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152 posts

Master Geek

  #1073776 24-Jun-2014 22:29
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Yep, I was being slightly disingenuous as I'm sure plenty of ISP queues are taken up by Auntie Doris who has mistaken her remote control for a phone and is now complaining that it doesn't work.

It's still a relatively new technology - not sure if I have an answer for that problem, apart from time and education.

23302 posts

Uber Geek


  #1073779 24-Jun-2014 22:35
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Doesn't have to be isp. Look at when there was a bit of a blow in auckland and vectors number was as good as useless. Yet there was still great information flowing over twitter and Facebook about what faults were happening etc.

0800 number was no use then.



16211 posts

Uber Geek

  #1073790 24-Jun-2014 23:07
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richms: And not everyone buys from places that are soley competing on price. So just because the cheap ones can run a duopoly or triopoly at whatever price they choose there will still be plenty of people that want proper service and a different offering from the smaller ISPs, just like loads of people shop at new world, faro and nosh, and everyone doesnt go to pak n save for a cheap aweful shopping experiance.

At the end of the day most food is a commodity, no matter where you buy it from, and most people will buy from those stores. You will also find that the two companies in the duopoly also have their own premium brands of store that offer more specialist foods and have more plesent environments, and and compete in the top end of the market.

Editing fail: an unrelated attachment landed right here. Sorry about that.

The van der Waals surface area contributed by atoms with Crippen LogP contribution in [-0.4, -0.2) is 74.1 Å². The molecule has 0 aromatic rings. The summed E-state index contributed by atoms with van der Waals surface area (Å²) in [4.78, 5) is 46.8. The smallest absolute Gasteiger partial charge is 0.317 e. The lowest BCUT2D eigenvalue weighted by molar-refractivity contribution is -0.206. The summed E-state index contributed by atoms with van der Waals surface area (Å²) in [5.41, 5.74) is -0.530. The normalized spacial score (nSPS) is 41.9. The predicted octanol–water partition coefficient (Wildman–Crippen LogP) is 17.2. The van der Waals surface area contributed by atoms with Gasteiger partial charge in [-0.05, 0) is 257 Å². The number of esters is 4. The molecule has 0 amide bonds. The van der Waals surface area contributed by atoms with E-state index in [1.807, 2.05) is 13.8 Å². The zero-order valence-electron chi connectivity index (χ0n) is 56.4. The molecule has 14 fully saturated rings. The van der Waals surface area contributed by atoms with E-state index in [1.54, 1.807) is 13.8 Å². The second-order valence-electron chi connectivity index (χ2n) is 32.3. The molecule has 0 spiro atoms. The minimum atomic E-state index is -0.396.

I am not sure if ISPs are totally a commodity item, as some ISPs are more reliable than others. When I was with one ISP I was regularly having connection problems, but when I changed ISP, I never had the problems again, and also had better speeds, despite it being on the same connection. So they do differ. Electricity on the other hand is totally a commodity.

686 posts

Ultimate Geek

  #1073825 25-Jun-2014 00:43
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old3eyes: Can we kiss our Orcon email addresses for life goodbye now??

Nope. They can never ever take it away from you. That's what 'for life' means. If they take it away they open themselves up to a pretty serious comcom investigation. Think how many people may have signed up when they started promoting email for life. They would have to compensate everyone of them for misleading advertising.
(This is why offering something 'for life' or promising you will 'never' do something is very short sighted)

They could easily take it away from you if the new owners so wished. The promise was made by an entity who no longer exists. Having said that, it will not be removed. They will have a hard enough time selling this idea, without annoying people even more by taking away their free thing. Personally though, I can't
imagine why anyone would want an @orcon address for life! :) 

Doesn't matter. The promise was made and would be something the new owners would have to have taken into account when making the purchases. It's a liability that they would acquire as part of acquiring orcon.

Legally this simply isn't true. Legally the new owners are not obliged to take the liabilities of a company. They will do so, because it would be stunningly bad PR to do otherwise. 

But that would work both ways of course.

If no liabilities are carried over to the new owners, then customers "under contract" to Orcon would not longer be under contract and could change ISP without any early termination fee.

#include <standard.disclaimer>

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